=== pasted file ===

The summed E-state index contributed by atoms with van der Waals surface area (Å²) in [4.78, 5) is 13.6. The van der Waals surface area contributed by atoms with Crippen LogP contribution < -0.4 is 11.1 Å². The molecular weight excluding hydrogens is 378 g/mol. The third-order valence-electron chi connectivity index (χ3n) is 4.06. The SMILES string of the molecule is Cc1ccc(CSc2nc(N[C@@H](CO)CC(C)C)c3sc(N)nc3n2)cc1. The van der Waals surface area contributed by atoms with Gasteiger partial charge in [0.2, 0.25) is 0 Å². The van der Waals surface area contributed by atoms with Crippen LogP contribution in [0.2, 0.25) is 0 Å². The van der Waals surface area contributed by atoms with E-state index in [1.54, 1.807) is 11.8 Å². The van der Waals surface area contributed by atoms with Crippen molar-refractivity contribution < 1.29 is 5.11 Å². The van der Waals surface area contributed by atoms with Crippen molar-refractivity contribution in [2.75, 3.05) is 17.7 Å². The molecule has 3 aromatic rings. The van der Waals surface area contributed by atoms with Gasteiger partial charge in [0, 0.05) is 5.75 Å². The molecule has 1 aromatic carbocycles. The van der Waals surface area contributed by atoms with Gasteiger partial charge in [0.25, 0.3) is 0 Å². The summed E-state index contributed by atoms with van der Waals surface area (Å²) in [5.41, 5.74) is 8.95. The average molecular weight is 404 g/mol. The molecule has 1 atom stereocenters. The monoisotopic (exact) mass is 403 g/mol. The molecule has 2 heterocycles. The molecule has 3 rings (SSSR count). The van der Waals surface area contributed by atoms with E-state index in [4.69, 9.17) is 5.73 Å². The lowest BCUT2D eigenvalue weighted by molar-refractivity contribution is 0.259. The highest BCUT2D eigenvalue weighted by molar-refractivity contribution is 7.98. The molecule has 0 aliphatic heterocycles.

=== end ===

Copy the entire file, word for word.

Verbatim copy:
The summed E-state index contributed by atoms with van der Waals surface area (Å²) in [4.78, 5) is 13.6. The van der Waals surface area contributed by atoms with Crippen LogP contribution < -0.4 is 11.1 Å². The molecular weight excluding hydrogens is 378 g/mol. The third-order valence-electron chi connectivity index (χ3n) is 4.06. The SMILES string of the molecule is Cc1ccc(CSc2nc(N[C@@H](CO)CC(C)C)c3sc(N)nc3n2)cc1. The van der Waals surface area contributed by atoms with Gasteiger partial charge in [0.2, 0.25) is 0 Å². The van der Waals surface area contributed by atoms with Crippen LogP contribution in [0.2, 0.25) is 0 Å². The van der Waals surface area contributed by atoms with E-state index in [1.54, 1.807) is 11.8 Å². The van der Waals surface area contributed by atoms with Crippen molar-refractivity contribution < 1.29 is 5.11 Å². The van der Waals surface area contributed by atoms with Crippen molar-refractivity contribution in [2.75, 3.05) is 17.7 Å². The molecule has 3 aromatic rings. The van der Waals surface area contributed by atoms with Gasteiger partial charge in [0, 0.05) is 5.75 Å². The molecule has 1 aromatic carbocycles. The van der Waals surface area contributed by atoms with Gasteiger partial charge in [0.25, 0.3) is 0 Å². The summed E-state index contributed by atoms with van der Waals surface area (Å²) in [5.41, 5.74) is 8.95. The average molecular weight is 404 g/mol. The molecule has 1 atom stereocenters. The monoisotopic (exact) mass is 403 g/mol. The molecule has 2 heterocycles. The molecule has 3 rings (SSSR count). The van der Waals surface area contributed by atoms with E-state index in [4.69, 9.17) is 5.73 Å². The lowest BCUT2D eigenvalue weighted by molar-refractivity contribution is 0.259. The highest BCUT2D eigenvalue weighted by molar-refractivity contribution is 7.98. The molecule has 0 aliphatic heterocycles.